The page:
GUWAHATI: Protests against a divisive new citizenship law raged on Saturday as Washington and London issued travel warnings for northeast India following days of violent clashes that have killed two people so far.
Many in the far-flung, resource-rich northeast fear the new legislation will grant citizenship to large numbers of immigrants from neighbouring Bangladesh, who they accuse of stealing jobs and diluting the region’s cultural identity.
Several thousand protesters rallied in the capital New Delhi on Saturday evening, urging Prime Minister Narendra Modi’s government to revoke the law, with some holding signs reading: “Stop Dividing India”.
“People are not gathered here as Hindus, or Muslims; people are gathered here as citizens of India. We reject this bill that has been brought by the Modi government and we want equal treatment as is enshrined in our constitution,” said protester Amit Baruah, 55, a journalist.
Protests turned violent in West Bengal state, a hotbed of political unrest, with at least 20 buses and parts of two railway stations set on fire as demonstrators blocked roads and set fire to tyres. No injuries were reported.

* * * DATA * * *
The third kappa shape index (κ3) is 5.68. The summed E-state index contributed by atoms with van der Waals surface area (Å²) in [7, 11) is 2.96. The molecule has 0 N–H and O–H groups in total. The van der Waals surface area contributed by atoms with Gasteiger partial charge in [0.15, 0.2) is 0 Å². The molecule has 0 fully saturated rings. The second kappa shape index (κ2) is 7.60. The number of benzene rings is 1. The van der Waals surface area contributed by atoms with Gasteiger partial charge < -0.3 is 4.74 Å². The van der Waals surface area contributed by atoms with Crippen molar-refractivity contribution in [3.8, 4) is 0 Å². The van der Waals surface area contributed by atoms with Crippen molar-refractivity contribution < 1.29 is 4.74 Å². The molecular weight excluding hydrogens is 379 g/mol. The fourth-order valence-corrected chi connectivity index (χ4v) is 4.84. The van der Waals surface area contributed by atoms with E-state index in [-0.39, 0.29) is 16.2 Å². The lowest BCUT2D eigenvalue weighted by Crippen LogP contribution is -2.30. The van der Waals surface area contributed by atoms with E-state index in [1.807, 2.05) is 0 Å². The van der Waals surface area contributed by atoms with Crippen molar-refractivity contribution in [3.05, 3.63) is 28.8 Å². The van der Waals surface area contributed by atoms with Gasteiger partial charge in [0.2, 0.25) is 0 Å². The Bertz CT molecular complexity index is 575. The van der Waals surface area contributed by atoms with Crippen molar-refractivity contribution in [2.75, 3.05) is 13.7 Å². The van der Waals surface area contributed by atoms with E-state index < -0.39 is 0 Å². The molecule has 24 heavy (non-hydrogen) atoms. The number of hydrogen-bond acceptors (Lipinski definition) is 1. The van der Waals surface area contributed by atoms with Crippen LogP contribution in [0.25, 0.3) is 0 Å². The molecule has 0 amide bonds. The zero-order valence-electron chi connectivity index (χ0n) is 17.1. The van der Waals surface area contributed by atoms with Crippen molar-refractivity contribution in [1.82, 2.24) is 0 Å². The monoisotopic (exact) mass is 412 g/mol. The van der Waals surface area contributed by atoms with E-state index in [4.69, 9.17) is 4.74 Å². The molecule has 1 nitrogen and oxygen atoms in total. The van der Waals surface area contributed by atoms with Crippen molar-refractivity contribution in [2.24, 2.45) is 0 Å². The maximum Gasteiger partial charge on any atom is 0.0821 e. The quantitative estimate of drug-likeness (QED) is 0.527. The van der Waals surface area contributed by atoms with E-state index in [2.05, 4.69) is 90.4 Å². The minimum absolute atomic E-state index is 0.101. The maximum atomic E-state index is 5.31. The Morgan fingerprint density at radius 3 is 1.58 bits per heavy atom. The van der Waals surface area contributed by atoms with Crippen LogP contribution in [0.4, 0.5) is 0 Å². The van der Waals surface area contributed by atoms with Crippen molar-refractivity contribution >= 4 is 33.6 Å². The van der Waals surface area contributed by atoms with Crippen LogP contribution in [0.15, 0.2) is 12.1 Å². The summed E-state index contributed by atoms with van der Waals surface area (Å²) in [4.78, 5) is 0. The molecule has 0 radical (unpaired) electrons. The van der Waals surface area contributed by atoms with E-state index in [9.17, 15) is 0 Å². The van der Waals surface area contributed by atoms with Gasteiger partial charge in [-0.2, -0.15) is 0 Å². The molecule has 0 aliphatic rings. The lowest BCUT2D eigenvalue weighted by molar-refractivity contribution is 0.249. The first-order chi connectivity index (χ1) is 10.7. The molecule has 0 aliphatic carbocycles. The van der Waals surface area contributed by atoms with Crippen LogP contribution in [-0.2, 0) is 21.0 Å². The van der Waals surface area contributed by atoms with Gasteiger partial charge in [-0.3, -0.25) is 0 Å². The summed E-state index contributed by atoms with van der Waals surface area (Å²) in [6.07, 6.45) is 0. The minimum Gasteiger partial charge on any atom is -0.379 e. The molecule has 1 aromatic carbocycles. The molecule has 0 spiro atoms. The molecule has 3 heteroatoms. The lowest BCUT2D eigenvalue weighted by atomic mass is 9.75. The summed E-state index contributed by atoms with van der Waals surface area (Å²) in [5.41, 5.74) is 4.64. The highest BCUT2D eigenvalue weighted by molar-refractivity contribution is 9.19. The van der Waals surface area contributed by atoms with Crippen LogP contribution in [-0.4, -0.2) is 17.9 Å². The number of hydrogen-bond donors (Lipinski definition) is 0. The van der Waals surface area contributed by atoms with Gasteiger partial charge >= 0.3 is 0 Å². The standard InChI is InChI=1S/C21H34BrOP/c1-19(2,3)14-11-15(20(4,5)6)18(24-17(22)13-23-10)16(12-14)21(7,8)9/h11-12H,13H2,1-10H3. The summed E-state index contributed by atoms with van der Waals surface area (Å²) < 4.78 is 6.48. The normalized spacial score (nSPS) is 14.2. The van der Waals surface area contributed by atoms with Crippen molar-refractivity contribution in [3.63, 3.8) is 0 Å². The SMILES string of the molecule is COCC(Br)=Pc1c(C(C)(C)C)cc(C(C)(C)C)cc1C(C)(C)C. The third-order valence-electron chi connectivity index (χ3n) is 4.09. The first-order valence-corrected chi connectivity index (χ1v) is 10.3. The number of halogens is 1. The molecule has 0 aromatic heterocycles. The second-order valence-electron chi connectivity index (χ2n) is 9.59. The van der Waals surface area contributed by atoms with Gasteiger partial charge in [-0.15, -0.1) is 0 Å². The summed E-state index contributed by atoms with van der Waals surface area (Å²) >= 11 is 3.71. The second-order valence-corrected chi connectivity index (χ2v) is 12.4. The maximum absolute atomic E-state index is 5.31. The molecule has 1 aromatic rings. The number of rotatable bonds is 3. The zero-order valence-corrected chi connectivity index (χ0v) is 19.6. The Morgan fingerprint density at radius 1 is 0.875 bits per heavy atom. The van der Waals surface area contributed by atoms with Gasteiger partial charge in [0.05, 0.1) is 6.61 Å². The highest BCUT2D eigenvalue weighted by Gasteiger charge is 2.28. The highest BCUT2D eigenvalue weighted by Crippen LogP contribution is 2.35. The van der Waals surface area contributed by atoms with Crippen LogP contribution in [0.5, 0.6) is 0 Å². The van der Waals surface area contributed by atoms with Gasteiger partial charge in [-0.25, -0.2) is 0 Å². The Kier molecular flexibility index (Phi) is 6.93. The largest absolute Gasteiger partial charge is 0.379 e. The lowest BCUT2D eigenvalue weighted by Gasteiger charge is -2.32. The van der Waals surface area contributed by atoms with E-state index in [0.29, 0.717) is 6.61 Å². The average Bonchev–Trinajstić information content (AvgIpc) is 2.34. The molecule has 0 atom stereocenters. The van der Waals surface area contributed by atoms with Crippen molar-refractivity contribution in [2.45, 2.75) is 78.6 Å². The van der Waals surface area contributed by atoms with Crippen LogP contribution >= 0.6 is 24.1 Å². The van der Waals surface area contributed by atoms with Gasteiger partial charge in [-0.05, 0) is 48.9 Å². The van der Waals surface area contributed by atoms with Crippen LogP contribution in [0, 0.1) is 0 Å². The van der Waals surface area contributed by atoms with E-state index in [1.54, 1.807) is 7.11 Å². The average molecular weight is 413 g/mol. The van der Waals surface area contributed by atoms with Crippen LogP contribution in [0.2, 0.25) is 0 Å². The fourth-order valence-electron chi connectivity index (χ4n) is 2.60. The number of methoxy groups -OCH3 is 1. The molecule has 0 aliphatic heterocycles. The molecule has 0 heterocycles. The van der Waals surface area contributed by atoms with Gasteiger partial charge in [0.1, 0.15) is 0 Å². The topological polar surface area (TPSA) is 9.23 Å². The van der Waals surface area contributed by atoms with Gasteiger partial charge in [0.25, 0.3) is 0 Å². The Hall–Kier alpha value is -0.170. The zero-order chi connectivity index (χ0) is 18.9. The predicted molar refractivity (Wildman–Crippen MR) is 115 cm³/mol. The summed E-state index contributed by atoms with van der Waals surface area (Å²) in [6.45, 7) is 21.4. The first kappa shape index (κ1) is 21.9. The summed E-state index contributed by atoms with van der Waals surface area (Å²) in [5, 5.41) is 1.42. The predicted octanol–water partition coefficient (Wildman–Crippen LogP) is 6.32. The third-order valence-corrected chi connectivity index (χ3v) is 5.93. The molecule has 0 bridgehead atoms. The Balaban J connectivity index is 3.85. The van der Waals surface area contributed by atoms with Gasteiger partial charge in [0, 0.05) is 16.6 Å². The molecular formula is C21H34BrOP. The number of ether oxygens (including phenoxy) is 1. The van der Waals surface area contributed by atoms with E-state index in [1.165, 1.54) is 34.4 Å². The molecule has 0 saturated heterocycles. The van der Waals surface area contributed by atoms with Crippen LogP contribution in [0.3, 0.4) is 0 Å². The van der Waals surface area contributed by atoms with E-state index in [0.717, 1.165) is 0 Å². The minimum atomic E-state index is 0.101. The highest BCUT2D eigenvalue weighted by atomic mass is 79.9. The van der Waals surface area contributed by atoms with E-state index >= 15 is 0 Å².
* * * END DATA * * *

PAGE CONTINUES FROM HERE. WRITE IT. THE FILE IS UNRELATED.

Tensions also simmered in Guwahati in Assam state, the epicentre of the unrest, where medical staff said two people were shot dead and 26 hospitalised late on Thursday after security forces fired live rounds.
Friday’s funeral of 18-year-old Sam Stafford, who was killed in the firing, was attended by hundreds of angry and distraught mourners who shouted, “long live Assam”.
Anticipating further unrest, authorities extended an internet ban across Assam till Monday. Most shops were shut and anxious residents stocked up supplies on Saturday when the curfew was relaxed during the day.
The Citizenship Amendment Act allows for the fast-tracking of applications from religious minorities, including Hindus and Sikhs from Pakistan, Afghanistan and Bangladesh, but not Muslims.
Modi and his Japanese counterpart Shinzo Abe postponed a summit that was reportedly due to be held in Guwahati from Sunday, and the United States and Britain warned their nationals to “exercise caution” if travelling to the wider northeast region.
Muslim groups, the opposition and rights organisations say the law is a part of Modi’s Hindu nationalist agenda to marginalise India’s 200 million Muslims. He denies this.
Published in Dawn, December 15th, 2019